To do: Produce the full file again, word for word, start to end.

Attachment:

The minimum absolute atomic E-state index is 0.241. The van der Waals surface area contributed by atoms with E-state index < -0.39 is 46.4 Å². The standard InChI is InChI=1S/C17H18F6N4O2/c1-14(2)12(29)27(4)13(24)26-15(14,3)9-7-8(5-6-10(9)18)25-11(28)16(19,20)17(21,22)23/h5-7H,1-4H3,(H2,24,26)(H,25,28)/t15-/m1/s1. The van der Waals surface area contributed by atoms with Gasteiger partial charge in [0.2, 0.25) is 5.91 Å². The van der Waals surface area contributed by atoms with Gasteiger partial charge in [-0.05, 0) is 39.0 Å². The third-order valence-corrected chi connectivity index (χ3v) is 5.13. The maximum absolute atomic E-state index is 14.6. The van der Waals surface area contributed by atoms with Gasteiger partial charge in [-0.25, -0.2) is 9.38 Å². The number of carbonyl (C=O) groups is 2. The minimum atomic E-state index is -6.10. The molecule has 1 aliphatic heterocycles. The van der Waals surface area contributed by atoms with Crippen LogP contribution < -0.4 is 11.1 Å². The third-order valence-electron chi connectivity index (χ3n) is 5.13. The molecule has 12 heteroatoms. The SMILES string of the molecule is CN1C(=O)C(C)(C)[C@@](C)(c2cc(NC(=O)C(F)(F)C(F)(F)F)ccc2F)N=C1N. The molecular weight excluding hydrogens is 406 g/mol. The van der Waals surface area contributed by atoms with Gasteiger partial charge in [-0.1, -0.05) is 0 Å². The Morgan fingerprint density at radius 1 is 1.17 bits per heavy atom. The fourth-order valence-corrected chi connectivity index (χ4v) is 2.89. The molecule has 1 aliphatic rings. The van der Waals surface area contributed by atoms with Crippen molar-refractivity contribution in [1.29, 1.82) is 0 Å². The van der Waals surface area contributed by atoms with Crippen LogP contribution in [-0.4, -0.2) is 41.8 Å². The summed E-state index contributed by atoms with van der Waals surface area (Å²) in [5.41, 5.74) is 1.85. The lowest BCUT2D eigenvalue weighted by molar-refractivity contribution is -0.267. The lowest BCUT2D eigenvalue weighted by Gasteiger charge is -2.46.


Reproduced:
The minimum absolute atomic E-state index is 0.241. The van der Waals surface area contributed by atoms with E-state index < -0.39 is 46.4 Å². The standard InChI is InChI=1S/C17H18F6N4O2/c1-14(2)12(29)27(4)13(24)26-15(14,3)9-7-8(5-6-10(9)18)25-11(28)16(19,20)17(21,22)23/h5-7H,1-4H3,(H2,24,26)(H,25,28)/t15-/m1/s1. The van der Waals surface area contributed by atoms with Gasteiger partial charge in [0.2, 0.25) is 5.91 Å². The van der Waals surface area contributed by atoms with Gasteiger partial charge in [-0.05, 0) is 39.0 Å². The third-order valence-corrected chi connectivity index (χ3v) is 5.13. The maximum absolute atomic E-state index is 14.6. The van der Waals surface area contributed by atoms with Gasteiger partial charge in [-0.25, -0.2) is 9.38 Å². The number of carbonyl (C=O) groups is 2. The minimum atomic E-state index is -6.10. The molecule has 1 aliphatic heterocycles. The van der Waals surface area contributed by atoms with Crippen LogP contribution < -0.4 is 11.1 Å². The third-order valence-electron chi connectivity index (χ3n) is 5.13. The molecule has 12 heteroatoms. The SMILES string of the molecule is CN1C(=O)C(C)(C)[C@@](C)(c2cc(NC(=O)C(F)(F)C(F)(F)F)ccc2F)N=C1N. The molecular weight excluding hydrogens is 406 g/mol. The van der Waals surface area contributed by atoms with Gasteiger partial charge in [-0.1, -0.05) is 0 Å². The Morgan fingerprint density at radius 1 is 1.17 bits per heavy atom. The fourth-order valence-corrected chi connectivity index (χ4v) is 2.89. The molecule has 1 aliphatic rings. The van der Waals surface area contributed by atoms with Crippen molar-refractivity contribution in [1.29, 1.82) is 0 Å². The van der Waals surface area contributed by atoms with Crippen LogP contribution in [-0.4, -0.2) is 41.8 Å². The summed E-state index contributed by atoms with van der Waals surface area (Å²) in [5.41, 5.74) is 1.85. The lowest BCUT2D eigenvalue weighted by molar-refractivity contribution is -0.267. The lowest BCUT2D eigenvalue weighted by Gasteiger charge is -2.46.